It’s also strongly opposed by the Brown administration in California, whose top natural resources official wrote House leaders Friday to say the bill “falsely holds the promise of water relief that cannot be delivered.”
“This is not a time to start an argument over water we don’t have,” Secretary for Natural Resources John Laird said in a telephone interview Friday. “It would be really helpful not to do something that pits one part of the state against another.”
Effectively, California Republicans are taking advantage of an environmental crisis to gut environmental laws and regulations. Get out your fainting couches, I know this is shocking.
Beth Pratt has more on the issue. And clearly, salmon protections are the ultimate problem with California water supplies….
2. Oceans are getting might toasty. And in 2013, ocean temperature skyrocketed. This, to say the least, ain’t good.
3. Greg Hanscom on one of the most contentious issues surrounding water today–to what extent should taxpayers subsidize people living in flood zones along the coasts through the National Flood Insurance Program. There is no easy answer to this question. If developers choose to rebuild in areas destroyed by Hurricane Sandy, what should the insurance look like? And if we choose not to subsidize that development like in the past, who will pay the cost when the next hurricane hits? The developers? Homeowners? The poor increasingly forced to live in flood zones because land will be cheaper? The politics around this are very hard.
Well this is certainly interesting:
Reproductive health care advocate Sandra Fluke has filed papers to run for the U.S. House of Representatives in California. According to the Washington Post, the former Georgetown University student is running in the Democratic primary to fill the seat left vacant by the retirement of Rep. Henry Waxman (D-CA).
A spokesperson for the California Democratic Party confirmed to the Post that Fluke has filed paperwork to run in the primary for California’s 33rd District. Other candidates for the seat include former Los Angeles mayoral candidate Wendy Greuel (D) and state Sen. Ted Lieu (D).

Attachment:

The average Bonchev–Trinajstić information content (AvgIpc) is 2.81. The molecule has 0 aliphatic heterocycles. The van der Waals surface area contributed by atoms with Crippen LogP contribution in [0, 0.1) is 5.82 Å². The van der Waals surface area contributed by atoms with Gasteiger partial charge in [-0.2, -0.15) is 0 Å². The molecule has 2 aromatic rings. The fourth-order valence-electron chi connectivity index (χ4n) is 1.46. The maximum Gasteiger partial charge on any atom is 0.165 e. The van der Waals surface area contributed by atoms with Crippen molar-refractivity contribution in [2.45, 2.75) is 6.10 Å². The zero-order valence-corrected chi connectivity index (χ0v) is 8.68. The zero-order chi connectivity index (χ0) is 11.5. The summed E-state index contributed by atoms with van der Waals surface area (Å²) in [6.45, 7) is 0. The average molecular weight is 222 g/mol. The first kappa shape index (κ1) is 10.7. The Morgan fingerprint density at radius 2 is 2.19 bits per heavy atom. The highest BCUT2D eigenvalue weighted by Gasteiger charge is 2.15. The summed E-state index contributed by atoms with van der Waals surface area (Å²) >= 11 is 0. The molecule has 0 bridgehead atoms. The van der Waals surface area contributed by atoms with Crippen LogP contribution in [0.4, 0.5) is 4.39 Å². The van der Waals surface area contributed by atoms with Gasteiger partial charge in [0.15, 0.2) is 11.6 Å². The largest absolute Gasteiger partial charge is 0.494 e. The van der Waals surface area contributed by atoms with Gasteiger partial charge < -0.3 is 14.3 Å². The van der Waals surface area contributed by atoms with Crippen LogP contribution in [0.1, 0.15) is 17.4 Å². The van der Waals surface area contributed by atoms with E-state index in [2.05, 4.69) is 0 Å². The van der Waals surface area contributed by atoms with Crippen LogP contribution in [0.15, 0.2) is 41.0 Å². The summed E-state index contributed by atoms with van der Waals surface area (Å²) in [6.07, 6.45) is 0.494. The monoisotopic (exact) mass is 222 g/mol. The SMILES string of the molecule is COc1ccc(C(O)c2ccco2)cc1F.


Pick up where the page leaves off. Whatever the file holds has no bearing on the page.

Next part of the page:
Since I’m not in California, I can’t speak to the qualities of Greuel or Lieu, but certainly Fluke seems to combine the national exposure and professionalism one would want in a candidate. She’ll be a huge fundraiser and really could be a rising star in the Democratic Party. Plus this will send conservatives a-frothing like never before. I don’t know her position on economic issues and I definitely want to hear more about that, but this is quite promising.
On Saturday night, I was fortunate enough to have an opportunity to see the amazing guitarist Marc Ribot play. The show was filmed, albeit with a stationary camera. Here is the first 19 minutes of the first song (the rest of the show is also on YouTube in various clips). You can really watch Ribot’s hands operate here, which is great to watch. Actually, you can see them much better than at the club since he sits hunched over his guitar not really facing the crowd. The rest of the band is pretty awesome too. Henry Grimes is on bass. You can kind of see the back of Cooper-Moore’s head as he plays piano. Chad Taylor is the drummer. This show was 1:25 of amazing free jazz at its finest. Plus that’s me clapping in the background (with the 50 other people who were there).
The French Revolution Digital Archive is now online, providing us access to 14,000 digitized images from the time. Good stuff for all you who teach this stuff and for those who are generally curious. They include some rather NSFW politicized erotic images as well. Although does NSFW apply to the 18th century?
An examination of where Mexican-Americans live in the United States shows they still mostly live in Mexico, or at least what Mexico was before the United States unjustly stole it between 1846-48. When we talk about immigration, we too often forget that Mexicans (along with indigenous peoples) were the rightfully owners of this land and that they did not cross the border, the border crossed them.
I’d say my 40s have started out pretty well.
A very special treat for everyone tonight. Of all the right-wing anti-hippie country songs from the late 60s and early 70s, none, and I mean none, reach the magisterial bizarre glory of Autry Inman’s “The Ballad of Two Brothers.” This is very, very special.